Although looking at this, it looks more like 4 questions, but the last 3 are what I’d look for to answer the first.

    A question that COULD be answered would be what do PC users look like (demographics/occupations)

    1. The PC demographic median age is 42-44 w/ roughly a $500,000 net worth.

      But for the two questions, I’m really not so much focused on Personal Capital, but on the overarching population of millions who are either PROACTIVE or REACTIVE. I think it’s clear to me that proactive people do better.

  24. Dominic @ Gen Y Finance Guy

    Data is the ultimate gift to humanity.

    Thanks for sharing these insights from Personal Capital. Is this something they give you exclusive access to (due to your form consulting relationship)? Or how do you get access to these studies they do?

    1. I get an early heads up from them. But they do send the data out to their user base in their own way of describing/analyzing. I just have my own spin on things. There’s some Millennial data out there that I want to write a follow on post about.

      1. I signed up with them to manage my (quite small) savings and investment balances. Been very happy with the service of the staff and their online tools. All the reports they put out are really interesting as well! Glad to see your breakdowns and analysis of the data they churn out – often times I don’t have the time to read through their reports, but seeing it in a more reader friendly “blog” form here on your site is great!

  25. I live in Iowa, lots of doctors, dentists, etc. Also quite of few farmers that make bank. I am a physician, I take care quite a few wealthy farmers.

  26. As to Iowa – I think most people are shocked to learn the net worth of the American farmer. Land prices (especially tillable ground) has recently increased at an incredible rate. I live in Indiana and know a guy who purchased a small 150 acre farm in 1991 for just under $200,000. He has it on the market now for an even $1 million.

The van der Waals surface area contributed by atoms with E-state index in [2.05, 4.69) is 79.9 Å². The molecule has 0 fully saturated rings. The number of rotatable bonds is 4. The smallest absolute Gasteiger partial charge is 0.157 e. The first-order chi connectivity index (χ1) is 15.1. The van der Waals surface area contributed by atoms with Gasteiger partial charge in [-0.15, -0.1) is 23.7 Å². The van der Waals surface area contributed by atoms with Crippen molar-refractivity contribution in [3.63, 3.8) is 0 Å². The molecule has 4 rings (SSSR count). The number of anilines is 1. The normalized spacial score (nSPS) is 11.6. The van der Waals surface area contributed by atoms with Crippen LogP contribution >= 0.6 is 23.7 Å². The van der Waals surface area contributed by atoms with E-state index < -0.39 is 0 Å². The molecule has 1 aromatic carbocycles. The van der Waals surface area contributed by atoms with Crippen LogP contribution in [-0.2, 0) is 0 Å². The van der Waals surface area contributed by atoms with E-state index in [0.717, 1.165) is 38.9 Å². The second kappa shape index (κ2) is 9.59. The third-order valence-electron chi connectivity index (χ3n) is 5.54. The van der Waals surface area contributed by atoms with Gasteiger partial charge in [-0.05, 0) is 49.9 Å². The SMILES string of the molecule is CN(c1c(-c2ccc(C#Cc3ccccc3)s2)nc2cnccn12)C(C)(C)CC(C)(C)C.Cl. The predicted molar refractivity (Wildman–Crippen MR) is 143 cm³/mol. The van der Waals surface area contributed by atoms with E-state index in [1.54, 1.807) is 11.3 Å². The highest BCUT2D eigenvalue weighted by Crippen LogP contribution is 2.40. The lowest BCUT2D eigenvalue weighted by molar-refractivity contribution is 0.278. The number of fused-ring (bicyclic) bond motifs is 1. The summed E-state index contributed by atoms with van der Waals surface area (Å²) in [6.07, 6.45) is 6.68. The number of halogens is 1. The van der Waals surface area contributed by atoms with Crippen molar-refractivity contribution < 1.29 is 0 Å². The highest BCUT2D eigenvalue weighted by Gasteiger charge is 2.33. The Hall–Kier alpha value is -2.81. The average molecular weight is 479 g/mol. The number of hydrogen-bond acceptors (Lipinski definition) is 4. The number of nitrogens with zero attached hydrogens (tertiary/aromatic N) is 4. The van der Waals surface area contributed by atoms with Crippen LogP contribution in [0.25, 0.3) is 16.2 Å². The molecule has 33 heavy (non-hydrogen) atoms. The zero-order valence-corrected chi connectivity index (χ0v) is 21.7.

1. Good for him, but I don’t know if I’d call that an incredible rate. 24 years from 200k to 1M is about a 7% annual return. Still, I agree farmland can be a good investment.

      1. It’s a pretty incredible rate given that the land is producing other profits for that entire period (often these cary government guaranties).

      2. Yes, it is important to remember that not only does the land itself provide additional income. Many of your misc expenses can be written off your taxable income as a part of your farming business. Many farmers will have a vehicle their “farm entity” owns and that same entity will cover the expenses for things like internet and phone service, lawn equipment, etc….

      3. He’d have more if he invested in the S&P 500 and he would have also earned income through dividends. So about the same return as the stock market – which I’d say was pretty good. Of course, he may have earned income from farming (or farming related activities) in excess of what dividends would have paid.

        1. What do you know?

          If this farmer covered all living expenses by making a living off the land then this was a great investment. I worked for 32 years in Bay Area of Nor Cal and also bought my home ,I didn’t rent it out or run a business out of it but it was a cost effective way to have shelter for my family. If I choose to sell will get all cost back and then some or my kids will be instant millionaires, real estate is just one way of many to build wealth just ask Trump!

    2. Not bad. I think the perception from the rest of America might be that farmers don’t make as much, and they are suffering from the drought, at least here in California. Good to hear farmers doing well in the Midwest!

  27. We’re #7! We’re #7!

    I think these state by state breakdowns are a little silly because of so many outside factors, like cost of living, blah blah. I do think the planner vs. non-planner thing is huge and I hope people take that away. The problem with saving for retirement is that people just aren’t saving. It’s not the asset allocation or the brokerage or whatever. They’re just not planning for retirement.

Leave a Comment

Your email address will not be published. Required fields are marked *